“Hart Club is the new gallery hoping to increase the visibility of neurodiverse creatives”.
Back in October 2017, Helen Ralli collaborated with an organization called Exceptional Individuals to curate an exhibition titled Great Minds Think Different. Showcasing the work of 30 artists, the focus was on creatives who operate outside the boundaries of neurotypicality. This was the genesis of Hart Club, Helen’s south London-based gallery space, which is currently showing work by Andy Ogungbemile and Donal Sturt.
While in the process of arranging Great Minds Think Different, Helen came into contact with the Camberwell Incredibles, a group of 12 diverse adults who’ve been meeting for around twenty years or so, but up until now have had no public-facing exhibitions. “This inspired me to want to provide a focused platform to champion neurodiversity within the arts, and the final push came when the property owner of the previous space I was running, V3, decided to demolish the building,” Helen tells It’s Nice That.
The idea is, she says, “to work closely with existing charities and organisations – who run long-standing facilities to support the making of neurodiverse artwork – to provide a space for the results to be publicly exhibited.”
The overarching aim of Hart Club is to increase visibility of neurodiverse creatives, and to generate positive representation. As Helen says, “People with additional needs are often marginalised from mainstream society. This kind of invisibility or lack of contact promotes categorisation and stereotype. In terms of addressing this, I think that language is an easy place to start: Hart Club does not refer to these artists as having a ‘disability’, preferring neurodiversity.”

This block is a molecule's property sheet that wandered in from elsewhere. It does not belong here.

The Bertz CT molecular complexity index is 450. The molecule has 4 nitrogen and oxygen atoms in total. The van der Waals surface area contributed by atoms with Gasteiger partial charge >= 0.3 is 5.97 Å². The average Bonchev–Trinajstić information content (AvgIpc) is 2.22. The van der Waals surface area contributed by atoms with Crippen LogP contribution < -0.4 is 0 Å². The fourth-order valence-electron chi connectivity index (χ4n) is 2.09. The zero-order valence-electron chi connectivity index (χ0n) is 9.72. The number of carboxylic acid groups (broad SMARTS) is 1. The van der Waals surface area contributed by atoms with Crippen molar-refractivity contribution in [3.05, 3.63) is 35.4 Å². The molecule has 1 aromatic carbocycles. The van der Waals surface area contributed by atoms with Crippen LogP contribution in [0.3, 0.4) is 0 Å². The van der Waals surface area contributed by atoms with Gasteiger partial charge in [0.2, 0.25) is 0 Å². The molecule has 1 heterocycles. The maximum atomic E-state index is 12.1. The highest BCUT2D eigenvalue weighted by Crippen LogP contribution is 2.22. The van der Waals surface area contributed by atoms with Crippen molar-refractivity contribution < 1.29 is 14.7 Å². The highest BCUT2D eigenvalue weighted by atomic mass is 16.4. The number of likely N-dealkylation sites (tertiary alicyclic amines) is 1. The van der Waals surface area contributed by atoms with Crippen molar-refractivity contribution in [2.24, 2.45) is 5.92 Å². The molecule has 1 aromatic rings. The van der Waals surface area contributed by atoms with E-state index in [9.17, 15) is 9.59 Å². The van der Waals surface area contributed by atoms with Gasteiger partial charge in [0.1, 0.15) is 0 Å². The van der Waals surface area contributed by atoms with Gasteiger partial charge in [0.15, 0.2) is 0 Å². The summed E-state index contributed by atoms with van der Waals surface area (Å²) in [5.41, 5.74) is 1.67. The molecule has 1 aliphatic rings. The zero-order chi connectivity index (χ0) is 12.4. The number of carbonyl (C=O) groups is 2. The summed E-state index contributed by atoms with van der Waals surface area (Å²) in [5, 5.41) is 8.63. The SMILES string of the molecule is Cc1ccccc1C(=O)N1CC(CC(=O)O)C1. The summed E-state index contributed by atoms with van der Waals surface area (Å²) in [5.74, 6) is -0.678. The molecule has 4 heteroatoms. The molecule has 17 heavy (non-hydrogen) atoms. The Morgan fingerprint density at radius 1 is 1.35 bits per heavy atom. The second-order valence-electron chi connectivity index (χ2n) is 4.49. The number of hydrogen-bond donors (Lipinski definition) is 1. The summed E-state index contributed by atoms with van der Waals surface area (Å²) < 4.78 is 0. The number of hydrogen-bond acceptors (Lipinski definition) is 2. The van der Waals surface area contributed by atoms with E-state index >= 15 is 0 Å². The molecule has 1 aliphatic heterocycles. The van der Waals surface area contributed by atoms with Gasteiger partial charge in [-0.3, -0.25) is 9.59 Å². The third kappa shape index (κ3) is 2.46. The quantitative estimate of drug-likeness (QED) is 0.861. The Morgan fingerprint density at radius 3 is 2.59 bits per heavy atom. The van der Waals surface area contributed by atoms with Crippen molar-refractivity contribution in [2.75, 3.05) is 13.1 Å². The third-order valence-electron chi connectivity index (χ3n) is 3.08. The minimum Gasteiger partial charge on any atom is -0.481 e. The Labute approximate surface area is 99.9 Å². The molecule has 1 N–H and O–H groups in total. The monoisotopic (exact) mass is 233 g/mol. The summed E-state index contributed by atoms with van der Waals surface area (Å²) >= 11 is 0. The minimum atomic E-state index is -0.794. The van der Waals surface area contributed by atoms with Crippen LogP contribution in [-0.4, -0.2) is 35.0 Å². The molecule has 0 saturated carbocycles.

Discussing the collaborative nature of the work on display at Training, the gallery’s first full show, Helen says, “it’s a case of the sum being greater than two parts, so bringing people together with very different skill sets to best enhance what each person contributes.”
Helen sees the future of Hart Club being one in which the economic realities of making art in 21st century Britain are melded with a humanist, community-minded outlook. “Whilst Hart Club is not commercially driven, I would love for us to be in a position where we were selling work to provide these artists with an opportunity to be creatively and financially recognised, and seed funds back into the services that support them,” she says.
“It would be incredible one day if we were in a position to be involved in the facilitation of the work, as well as its exhibition: an alternative art school, for example!” Original article by Josh Baines.
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